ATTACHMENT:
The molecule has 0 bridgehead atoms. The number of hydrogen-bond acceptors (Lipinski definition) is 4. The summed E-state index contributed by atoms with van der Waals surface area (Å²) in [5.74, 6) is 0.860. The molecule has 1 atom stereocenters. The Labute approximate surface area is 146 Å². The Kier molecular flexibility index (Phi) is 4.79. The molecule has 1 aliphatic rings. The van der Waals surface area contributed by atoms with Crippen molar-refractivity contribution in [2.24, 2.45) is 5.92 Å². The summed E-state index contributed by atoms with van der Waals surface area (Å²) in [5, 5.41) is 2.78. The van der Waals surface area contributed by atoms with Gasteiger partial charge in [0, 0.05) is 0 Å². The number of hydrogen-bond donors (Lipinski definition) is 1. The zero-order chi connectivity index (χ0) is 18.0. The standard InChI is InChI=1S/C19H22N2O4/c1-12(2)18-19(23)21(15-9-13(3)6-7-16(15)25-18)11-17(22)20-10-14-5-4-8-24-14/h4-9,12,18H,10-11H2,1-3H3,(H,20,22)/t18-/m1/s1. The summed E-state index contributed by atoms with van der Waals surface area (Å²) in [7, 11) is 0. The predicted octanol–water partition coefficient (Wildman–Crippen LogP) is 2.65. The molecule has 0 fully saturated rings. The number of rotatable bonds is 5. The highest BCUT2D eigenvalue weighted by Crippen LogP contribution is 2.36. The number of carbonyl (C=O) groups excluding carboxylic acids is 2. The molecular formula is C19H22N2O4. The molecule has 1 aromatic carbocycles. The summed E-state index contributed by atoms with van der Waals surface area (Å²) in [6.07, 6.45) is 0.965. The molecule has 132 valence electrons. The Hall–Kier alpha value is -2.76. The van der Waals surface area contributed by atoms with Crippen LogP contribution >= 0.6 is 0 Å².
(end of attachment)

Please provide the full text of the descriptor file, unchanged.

The molecule has 0 bridgehead atoms. The number of hydrogen-bond acceptors (Lipinski definition) is 4. The summed E-state index contributed by atoms with van der Waals surface area (Å²) in [5.74, 6) is 0.860. The molecule has 1 atom stereocenters. The Labute approximate surface area is 146 Å². The Kier molecular flexibility index (Phi) is 4.79. The molecule has 1 aliphatic rings. The van der Waals surface area contributed by atoms with Crippen molar-refractivity contribution in [2.24, 2.45) is 5.92 Å². The summed E-state index contributed by atoms with van der Waals surface area (Å²) in [5, 5.41) is 2.78. The van der Waals surface area contributed by atoms with Gasteiger partial charge in [0, 0.05) is 0 Å². The number of hydrogen-bond donors (Lipinski definition) is 1. The zero-order chi connectivity index (χ0) is 18.0. The standard InChI is InChI=1S/C19H22N2O4/c1-12(2)18-19(23)21(15-9-13(3)6-7-16(15)25-18)11-17(22)20-10-14-5-4-8-24-14/h4-9,12,18H,10-11H2,1-3H3,(H,20,22)/t18-/m1/s1. The summed E-state index contributed by atoms with van der Waals surface area (Å²) in [7, 11) is 0. The predicted octanol–water partition coefficient (Wildman–Crippen LogP) is 2.65. The molecule has 0 fully saturated rings. The number of rotatable bonds is 5. The highest BCUT2D eigenvalue weighted by Crippen LogP contribution is 2.36. The number of carbonyl (C=O) groups excluding carboxylic acids is 2. The molecular formula is C19H22N2O4. The molecule has 1 aromatic carbocycles. The summed E-state index contributed by atoms with van der Waals surface area (Å²) in [6.07, 6.45) is 0.965. The molecule has 132 valence electrons. The Hall–Kier alpha value is -2.76. The van der Waals surface area contributed by atoms with Crippen LogP contribution >= 0.6 is 0 Å².